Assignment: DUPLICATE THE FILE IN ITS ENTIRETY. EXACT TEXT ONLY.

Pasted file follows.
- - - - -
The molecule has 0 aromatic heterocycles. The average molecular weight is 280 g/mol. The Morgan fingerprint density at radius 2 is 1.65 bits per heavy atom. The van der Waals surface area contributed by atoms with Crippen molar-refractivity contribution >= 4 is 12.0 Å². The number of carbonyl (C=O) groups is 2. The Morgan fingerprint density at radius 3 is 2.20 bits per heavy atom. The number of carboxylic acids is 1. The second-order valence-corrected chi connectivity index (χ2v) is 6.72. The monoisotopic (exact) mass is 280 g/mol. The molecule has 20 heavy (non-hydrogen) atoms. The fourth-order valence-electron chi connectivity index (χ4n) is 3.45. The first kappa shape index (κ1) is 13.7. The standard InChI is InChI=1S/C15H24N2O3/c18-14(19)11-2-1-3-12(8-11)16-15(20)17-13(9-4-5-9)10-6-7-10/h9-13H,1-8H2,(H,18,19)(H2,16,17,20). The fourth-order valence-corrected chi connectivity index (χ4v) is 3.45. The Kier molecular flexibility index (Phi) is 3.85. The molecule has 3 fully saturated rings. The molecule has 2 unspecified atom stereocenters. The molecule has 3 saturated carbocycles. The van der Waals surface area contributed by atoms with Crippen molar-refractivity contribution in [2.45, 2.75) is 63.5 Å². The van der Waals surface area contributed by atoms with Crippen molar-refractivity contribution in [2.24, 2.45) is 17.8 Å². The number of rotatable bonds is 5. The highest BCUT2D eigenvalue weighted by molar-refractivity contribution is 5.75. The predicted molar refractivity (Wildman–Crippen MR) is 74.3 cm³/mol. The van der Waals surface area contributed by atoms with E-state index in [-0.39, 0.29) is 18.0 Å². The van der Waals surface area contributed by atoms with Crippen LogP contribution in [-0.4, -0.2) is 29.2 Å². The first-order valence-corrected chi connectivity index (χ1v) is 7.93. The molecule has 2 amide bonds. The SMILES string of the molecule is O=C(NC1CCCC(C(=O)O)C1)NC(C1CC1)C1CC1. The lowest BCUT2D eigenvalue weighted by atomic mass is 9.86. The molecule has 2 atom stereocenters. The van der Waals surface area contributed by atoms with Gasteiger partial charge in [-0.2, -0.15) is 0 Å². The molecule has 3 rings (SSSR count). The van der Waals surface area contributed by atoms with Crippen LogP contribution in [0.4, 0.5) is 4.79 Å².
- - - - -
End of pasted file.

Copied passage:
The molecule has 0 aromatic heterocycles. The average molecular weight is 280 g/mol. The Morgan fingerprint density at radius 2 is 1.65 bits per heavy atom. The van der Waals surface area contributed by atoms with Crippen molar-refractivity contribution >= 4 is 12.0 Å². The number of carbonyl (C=O) groups is 2. The Morgan fingerprint density at radius 3 is 2.20 bits per heavy atom. The number of carboxylic acids is 1. The second-order valence-corrected chi connectivity index (χ2v) is 6.72. The monoisotopic (exact) mass is 280 g/mol. The molecule has 20 heavy (non-hydrogen) atoms. The fourth-order valence-electron chi connectivity index (χ4n) is 3.45. The first kappa shape index (κ1) is 13.7. The standard InChI is InChI=1S/C15H24N2O3/c18-14(19)11-2-1-3-12(8-11)16-15(20)17-13(9-4-5-9)10-6-7-10/h9-13H,1-8H2,(H,18,19)(H2,16,17,20). The fourth-order valence-corrected chi connectivity index (χ4v) is 3.45. The Kier molecular flexibility index (Phi) is 3.85. The molecule has 3 fully saturated rings. The molecule has 2 unspecified atom stereocenters. The molecule has 3 saturated carbocycles. The van der Waals surface area contributed by atoms with Crippen molar-refractivity contribution in [2.45, 2.75) is 63.5 Å². The van der Waals surface area contributed by atoms with Crippen molar-refractivity contribution in [2.24, 2.45) is 17.8 Å². The number of rotatable bonds is 5. The highest BCUT2D eigenvalue weighted by molar-refractivity contribution is 5.75. The predicted molar refractivity (Wildman–Crippen MR) is 74.3 cm³/mol. The van der Waals surface area contributed by atoms with E-state index in [-0.39, 0.29) is 18.0 Å². The van der Waals surface area contributed by atoms with Crippen LogP contribution in [-0.4, -0.2) is 29.2 Å². The first-order valence-corrected chi connectivity index (χ1v) is 7.93. The molecule has 2 amide bonds. The SMILES string of the molecule is O=C(NC1CCCC(C(=O)O)C1)NC(C1CC1)C1CC1. The lowest BCUT2D eigenvalue weighted by atomic mass is 9.86. The molecule has 2 atom stereocenters. The van der Waals surface area contributed by atoms with Gasteiger partial charge in [-0.2, -0.15) is 0 Å². The molecule has 3 rings (SSSR count). The van der Waals surface area contributed by atoms with Crippen LogP contribution in [0.4, 0.5) is 4.79 Å².